Two key state officials spoke to the Kentucky Chamber Health and Wellness Council during its most recent meeting on July 11. Carrie Banahan, executive director of the Office of Health Policy at the Kentucky Cabinet for Health and Family Services (CHFS), and Bill Nold, director of the Health and Life Division at the Kentucky Department of Insurance (DOI), said their agencies are meeting weekly to discuss health care reform implementation, specifically how an exchange would operate in Kentucky. CHFS is mostly charged with administering the exchange while DOI is primarily focused on its regulatory function. Banahan said CHFS used its first planning grant, which totaled $1 million, to hire the University of Kentucky to assess the insurance market in Kentucky. UK is compiling and analyzing a wealth of data, including the number of insured and uninsured by county, health benefit plans currently offered, and what plans should be offered in an exchange. The report is expected to be completed in August and will be posted on Kentucky’s health care reform website.
CHFS also applied for a Level One Establishment Grant on June 30, requesting $7.6 million for continuing exchange development. If awarded, a significant portion of the money will be used to hire an information technology consultant to determine the technology requirements that will be needed to operate an exchange, including a new Medicaid eligibility system to replace the current 20-year-old system. Funding is also being sought for financial management, program integrity, sustainability, actuarial services, consumer assistance and staff support. Banahan said the outcome of the grant application should be determined by August 15.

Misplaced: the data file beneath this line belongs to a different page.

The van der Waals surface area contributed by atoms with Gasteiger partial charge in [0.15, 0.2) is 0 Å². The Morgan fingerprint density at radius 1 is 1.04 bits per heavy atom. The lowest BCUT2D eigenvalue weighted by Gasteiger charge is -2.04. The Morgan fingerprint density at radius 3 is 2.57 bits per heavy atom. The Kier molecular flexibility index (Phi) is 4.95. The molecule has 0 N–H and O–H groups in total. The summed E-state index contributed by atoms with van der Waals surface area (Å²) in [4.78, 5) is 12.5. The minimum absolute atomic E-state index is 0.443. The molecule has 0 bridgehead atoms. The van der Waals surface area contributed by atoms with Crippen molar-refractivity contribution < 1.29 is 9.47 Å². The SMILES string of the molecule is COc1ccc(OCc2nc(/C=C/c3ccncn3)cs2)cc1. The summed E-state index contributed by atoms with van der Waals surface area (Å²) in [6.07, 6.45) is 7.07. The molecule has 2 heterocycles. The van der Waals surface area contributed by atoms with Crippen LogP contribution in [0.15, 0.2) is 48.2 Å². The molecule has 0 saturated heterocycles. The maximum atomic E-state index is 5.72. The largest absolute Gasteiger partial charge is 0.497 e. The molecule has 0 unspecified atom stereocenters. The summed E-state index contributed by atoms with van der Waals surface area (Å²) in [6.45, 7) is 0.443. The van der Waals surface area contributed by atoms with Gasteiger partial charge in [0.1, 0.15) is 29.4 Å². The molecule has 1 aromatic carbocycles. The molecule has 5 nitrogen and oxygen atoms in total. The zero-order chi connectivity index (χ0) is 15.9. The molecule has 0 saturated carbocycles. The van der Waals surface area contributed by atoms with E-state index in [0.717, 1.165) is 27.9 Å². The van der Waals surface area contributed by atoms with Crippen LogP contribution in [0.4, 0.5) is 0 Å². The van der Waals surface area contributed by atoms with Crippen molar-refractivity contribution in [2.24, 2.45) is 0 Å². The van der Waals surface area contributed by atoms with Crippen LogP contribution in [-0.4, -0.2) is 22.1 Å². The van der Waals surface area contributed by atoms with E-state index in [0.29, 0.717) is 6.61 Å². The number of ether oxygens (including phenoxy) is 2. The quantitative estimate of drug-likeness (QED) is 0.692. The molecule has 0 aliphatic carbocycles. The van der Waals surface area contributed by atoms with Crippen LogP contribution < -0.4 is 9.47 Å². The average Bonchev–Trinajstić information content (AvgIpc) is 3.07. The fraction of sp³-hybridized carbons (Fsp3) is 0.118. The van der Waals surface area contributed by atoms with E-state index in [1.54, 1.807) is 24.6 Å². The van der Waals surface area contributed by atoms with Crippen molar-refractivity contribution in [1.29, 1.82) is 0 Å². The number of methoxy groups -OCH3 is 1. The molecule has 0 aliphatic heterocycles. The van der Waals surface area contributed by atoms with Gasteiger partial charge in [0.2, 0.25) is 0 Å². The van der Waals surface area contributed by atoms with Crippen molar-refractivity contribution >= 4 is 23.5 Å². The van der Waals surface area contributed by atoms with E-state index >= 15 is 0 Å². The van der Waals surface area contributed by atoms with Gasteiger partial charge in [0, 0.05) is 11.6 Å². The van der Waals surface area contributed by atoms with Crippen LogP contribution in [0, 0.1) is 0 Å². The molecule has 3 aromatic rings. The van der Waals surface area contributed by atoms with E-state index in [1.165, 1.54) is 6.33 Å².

Nold said DOI is working with insurers to institute new market reforms and applauded the insurer community for its vigilant response to DOI’s requests for new forms and documents. DOI applied for a rate review grant to enhance its rate review process to make it more efficient and transparent. Nold said Kentucky is already ahead of the curve on this issue since federal authorities have looked at DOI’s existing process and have deemed it effective, while only about half the states even have a process at all. DOI is also awaiting a determination on whether it has an effective appeals process, though Nold expects federal authorities to conclude that process is effective as well. Nold also mentioned DOI’s request for a waiver that would allow the state to gradually implement the medical loss ratio (MLR) requirements for the individual market through 2014. Federal authorities are expected to respond to the state’s application within 15-20 days.
Both officials noted they are working on a tight timeline, as states must be able to demonstrate they are capable of operating an exchange by January 2013, with the exchanges ultimately becoming operational in January 2014. As part of this requirement, the state must show it has the legal authority to establish an exchange. Some states have passed exchange-enabling legislation, while other states have relied on their governors to issue an executive order. Banahan said the state is considering both options, including filing a piece of legislation next session.
Banahan concluded by saying the state would continue to reach out to stakeholders as they gather more information and the development of an exchange becomes more firmly established.